What can investors expect next for record oil prices?
Nearly halfway through the year, energy is still the only S&P 500 sector up in 2022. The S&P 500 Energy Sector is up 58% in 2022, and 4 of the 11 main S&P 500 sectors are down over 20%.
High oil prices summarized…
1/ Setting the industry up: The industry underinvested in oil production during COVID, and many projects were postponed or canceled.
2/ Stepping on the gas: The Russia/Ukraine war has led to a boycott of Russian oil — removing supply from one of the world’s largest oil exporters.
3/ No help from producers: Oil giants — which are expected to generate more cash than they did in the past two decades — are ignoring The White House’s request to pump more oil.
TLDR: There is a major oil shortage.
This brings us to today’s sky-high crude oil and gas prices, which have taken the U.S. gasoline average price above $5 per gallon.
How much more oil can the world consume?
Last week, OPEC member United Arab Emirates said prices are “nowhere near” peak yet (BBG). As China’s economy recovers, so will its oil consumption.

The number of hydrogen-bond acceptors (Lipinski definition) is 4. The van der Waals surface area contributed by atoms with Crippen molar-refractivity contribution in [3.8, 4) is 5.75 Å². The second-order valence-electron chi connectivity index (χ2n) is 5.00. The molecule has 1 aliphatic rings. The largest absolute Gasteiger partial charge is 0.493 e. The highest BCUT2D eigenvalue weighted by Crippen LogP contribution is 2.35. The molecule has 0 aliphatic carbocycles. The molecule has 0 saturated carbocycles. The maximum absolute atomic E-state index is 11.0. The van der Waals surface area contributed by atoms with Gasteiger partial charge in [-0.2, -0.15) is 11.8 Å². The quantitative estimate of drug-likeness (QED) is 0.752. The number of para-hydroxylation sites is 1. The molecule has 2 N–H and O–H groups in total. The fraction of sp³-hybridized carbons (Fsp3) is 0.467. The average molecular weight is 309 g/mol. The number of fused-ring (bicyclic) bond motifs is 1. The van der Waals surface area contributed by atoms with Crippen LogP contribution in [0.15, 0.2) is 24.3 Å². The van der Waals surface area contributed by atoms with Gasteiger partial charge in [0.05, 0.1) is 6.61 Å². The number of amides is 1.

- Rising China demand: Per China National Petroleum Corp., China — the world’s largest crude importer, could increase its consumption by 12% in the third quarter.
- Falling supply: Last week, data showed crude oil inventories at the largest storage hub fell and a group of major oil producers OPEC+ said they don’t have extra supply.
News of Shanghai potentially going back into lockdown is one of the few announcements bringing down prices, which is not a sustainable way to lower prices. It’s also difficult to see how this could reverse in the short term with the peak summer travel season here for many countries.
Investors: Oil predictions
At this rate, Brent Oil is well on its way to breaking the 2008 record of $147.50 per barrel.
- Goldman upped its forecast to $140 a barrel for the third quarter, and Morgan Stanley has a bullish scenario at $150.
- JPMorgan CEO Jamie Dimon thinks oil prices could rise to $175 later this year (FT).
But oil prices can quickly reverse as fast as they rose. After the 2008 financial crisis, oil prices collapsed by 70% in the following six months. One scenario that will bring prices down is also one that most people won’t like — a recession that destroys demand.